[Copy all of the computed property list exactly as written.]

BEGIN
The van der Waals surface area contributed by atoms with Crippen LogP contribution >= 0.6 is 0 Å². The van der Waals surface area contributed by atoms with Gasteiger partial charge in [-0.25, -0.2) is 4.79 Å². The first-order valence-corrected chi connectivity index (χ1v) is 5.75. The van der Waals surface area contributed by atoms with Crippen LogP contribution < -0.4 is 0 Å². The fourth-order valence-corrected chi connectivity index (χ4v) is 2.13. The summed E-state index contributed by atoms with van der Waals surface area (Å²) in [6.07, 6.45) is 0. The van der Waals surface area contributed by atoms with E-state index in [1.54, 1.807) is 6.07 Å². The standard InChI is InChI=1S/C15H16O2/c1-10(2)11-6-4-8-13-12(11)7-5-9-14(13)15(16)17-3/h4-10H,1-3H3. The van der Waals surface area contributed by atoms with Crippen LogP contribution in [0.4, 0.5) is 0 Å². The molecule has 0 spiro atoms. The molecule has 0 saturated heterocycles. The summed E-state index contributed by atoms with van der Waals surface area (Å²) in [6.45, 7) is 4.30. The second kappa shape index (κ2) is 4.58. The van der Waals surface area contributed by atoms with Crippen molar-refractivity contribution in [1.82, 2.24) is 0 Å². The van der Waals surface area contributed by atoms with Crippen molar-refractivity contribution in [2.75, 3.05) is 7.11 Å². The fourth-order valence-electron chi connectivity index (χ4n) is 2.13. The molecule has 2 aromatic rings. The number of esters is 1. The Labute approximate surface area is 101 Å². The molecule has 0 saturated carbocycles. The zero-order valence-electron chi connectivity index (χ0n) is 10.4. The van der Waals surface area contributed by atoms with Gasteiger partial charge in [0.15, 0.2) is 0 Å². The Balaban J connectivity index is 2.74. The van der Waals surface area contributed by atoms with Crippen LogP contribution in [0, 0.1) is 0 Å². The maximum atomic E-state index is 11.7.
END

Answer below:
The van der Waals surface area contributed by atoms with Crippen LogP contribution >= 0.6 is 0 Å². The van der Waals surface area contributed by atoms with Gasteiger partial charge in [-0.25, -0.2) is 4.79 Å². The first-order valence-corrected chi connectivity index (χ1v) is 5.75. The van der Waals surface area contributed by atoms with Crippen LogP contribution < -0.4 is 0 Å². The fourth-order valence-corrected chi connectivity index (χ4v) is 2.13. The summed E-state index contributed by atoms with van der Waals surface area (Å²) in [6.07, 6.45) is 0. The van der Waals surface area contributed by atoms with E-state index in [1.54, 1.807) is 6.07 Å². The standard InChI is InChI=1S/C15H16O2/c1-10(2)11-6-4-8-13-12(11)7-5-9-14(13)15(16)17-3/h4-10H,1-3H3. The van der Waals surface area contributed by atoms with Crippen LogP contribution in [0.4, 0.5) is 0 Å². The molecule has 0 spiro atoms. The molecule has 0 saturated heterocycles. The summed E-state index contributed by atoms with van der Waals surface area (Å²) in [6.45, 7) is 4.30. The second kappa shape index (κ2) is 4.58. The van der Waals surface area contributed by atoms with Crippen molar-refractivity contribution in [1.82, 2.24) is 0 Å². The van der Waals surface area contributed by atoms with Crippen molar-refractivity contribution in [2.75, 3.05) is 7.11 Å². The fourth-order valence-electron chi connectivity index (χ4n) is 2.13. The molecule has 2 aromatic rings. The number of esters is 1. The Labute approximate surface area is 101 Å². The molecule has 0 saturated carbocycles. The zero-order valence-electron chi connectivity index (χ0n) is 10.4. The van der Waals surface area contributed by atoms with Gasteiger partial charge in [0.15, 0.2) is 0 Å². The Balaban J connectivity index is 2.74. The van der Waals surface area contributed by atoms with Crippen LogP contribution in [0, 0.1) is 0 Å². The maximum atomic E-state index is 11.7.